Perhaps one of the more fresher efforts comes in the way of Invisible and the way it interlinks its initial sampling of strings into the quartet's more harmonious gel of guitars and percussion. The looping fades in and out of presence, and even when it's before us it doesn't override or overly dominate the main lead of guitars that preside over the track. But more-so, lead notably by Morrison's less-extrvagant vocal tone, the track seems to present a sturdier and more comforted delivery than previous tracks. Even with the repetitious lyrics at times, the vibes emanating from the song suggest Dismemberment's content with the musical space surrounding them, which thanks to the subtle string loops, paint a faint but depth-inducing intrigue about it. White Collar White Trash's momentary lapse of identity plays to much the same degree of benefit; its drastically flash compression of percussion and whails of 'But it's alright in the suburban twilight/There leaves no doubt what this is all about' seeming to play to the track's referencing of secrecy and hidden acts. This would have been a delightful listen had the track not have lead straight-off with such an amateurishly callous expression of 'I am not an inhibited man/I try to keep it in my pants when I can'. In doing so, there's already a struggle to take not only the lyrics but so too the vocal persuasion of Morrison himself seriously, - made worse by the respect its instrumentation so galliantly attempts to strive for and, by itself, rightly deserves.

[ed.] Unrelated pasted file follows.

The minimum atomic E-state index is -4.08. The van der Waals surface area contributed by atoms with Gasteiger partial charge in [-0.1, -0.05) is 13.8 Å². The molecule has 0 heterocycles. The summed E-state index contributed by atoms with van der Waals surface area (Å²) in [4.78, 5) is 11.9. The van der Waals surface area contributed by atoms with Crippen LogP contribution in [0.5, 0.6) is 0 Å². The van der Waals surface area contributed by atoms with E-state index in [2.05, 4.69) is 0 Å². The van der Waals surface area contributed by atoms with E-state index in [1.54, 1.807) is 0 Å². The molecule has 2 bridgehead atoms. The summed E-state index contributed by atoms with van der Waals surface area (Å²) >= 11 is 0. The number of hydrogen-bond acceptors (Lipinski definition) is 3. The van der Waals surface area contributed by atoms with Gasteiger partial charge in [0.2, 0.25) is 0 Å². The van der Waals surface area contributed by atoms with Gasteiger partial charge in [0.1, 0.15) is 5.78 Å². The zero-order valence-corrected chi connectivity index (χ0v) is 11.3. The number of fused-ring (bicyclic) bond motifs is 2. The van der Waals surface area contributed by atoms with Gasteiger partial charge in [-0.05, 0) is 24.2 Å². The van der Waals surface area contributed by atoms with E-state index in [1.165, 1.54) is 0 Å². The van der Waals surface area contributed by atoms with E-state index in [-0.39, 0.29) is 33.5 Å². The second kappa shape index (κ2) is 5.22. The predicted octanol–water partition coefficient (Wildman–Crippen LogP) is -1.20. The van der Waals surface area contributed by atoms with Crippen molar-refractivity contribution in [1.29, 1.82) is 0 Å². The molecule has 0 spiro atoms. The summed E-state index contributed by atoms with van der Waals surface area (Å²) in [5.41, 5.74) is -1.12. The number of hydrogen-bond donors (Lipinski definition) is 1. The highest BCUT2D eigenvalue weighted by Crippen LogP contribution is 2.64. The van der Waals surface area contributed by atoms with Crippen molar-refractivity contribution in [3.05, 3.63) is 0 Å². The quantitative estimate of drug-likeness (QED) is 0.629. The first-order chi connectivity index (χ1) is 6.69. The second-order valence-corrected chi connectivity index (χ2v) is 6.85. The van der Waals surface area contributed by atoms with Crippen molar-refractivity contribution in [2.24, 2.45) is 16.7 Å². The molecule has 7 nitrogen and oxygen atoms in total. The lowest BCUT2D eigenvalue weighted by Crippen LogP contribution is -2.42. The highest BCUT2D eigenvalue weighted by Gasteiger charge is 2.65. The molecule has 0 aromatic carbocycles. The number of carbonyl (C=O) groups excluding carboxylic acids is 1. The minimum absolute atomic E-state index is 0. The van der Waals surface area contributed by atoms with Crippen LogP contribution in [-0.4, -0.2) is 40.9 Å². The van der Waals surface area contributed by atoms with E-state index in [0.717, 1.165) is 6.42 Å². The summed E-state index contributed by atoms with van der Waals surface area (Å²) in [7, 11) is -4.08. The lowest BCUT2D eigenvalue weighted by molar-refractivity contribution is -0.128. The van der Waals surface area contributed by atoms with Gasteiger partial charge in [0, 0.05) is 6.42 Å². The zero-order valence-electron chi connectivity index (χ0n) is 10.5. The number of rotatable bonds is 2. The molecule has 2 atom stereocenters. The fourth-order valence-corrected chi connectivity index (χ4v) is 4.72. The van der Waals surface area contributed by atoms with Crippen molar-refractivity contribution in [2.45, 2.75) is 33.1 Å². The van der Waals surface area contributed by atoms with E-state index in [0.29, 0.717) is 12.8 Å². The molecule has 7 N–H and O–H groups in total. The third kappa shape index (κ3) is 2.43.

Obviousnss and stark qualities in lyrics aren't anything new; if anything it was one of Emergency & I's underlining merits as a full-length next to its vast scope of ideas that moved faultlessly from one distinctictive piece to the next. But where that album (and to a lesser degree, follow-up Change) succeeded was in its careful consideration for what stood as charismatic and charming, and what ended up lauded with some characture-like sillyness. There are moments on this album that slip too close to the latter, and while the slide isn't absolute or underpinned, the very presence of Morrison's personality more-so than his voice, give off an unpleasant risk before the prevalent and lush musical arrangements. Idea-wise then, Dismemberment's play seems to stem from the notion that measures (still) require drasticness, but they unfortunately land the band so far into unknown territory, the modesty for liveliness often goes astray. Living In Song fortunately sees the quartet nestling in a sonic geography rather than pitching above it like antic campers or blind venturers. The alternating passage of percussion - in parts shining its light on the bobbling electronic variants as well as the crunchy, pristeen oranic tips - creates an interesting harmony of sound against a conventional play of electric and lead guitars.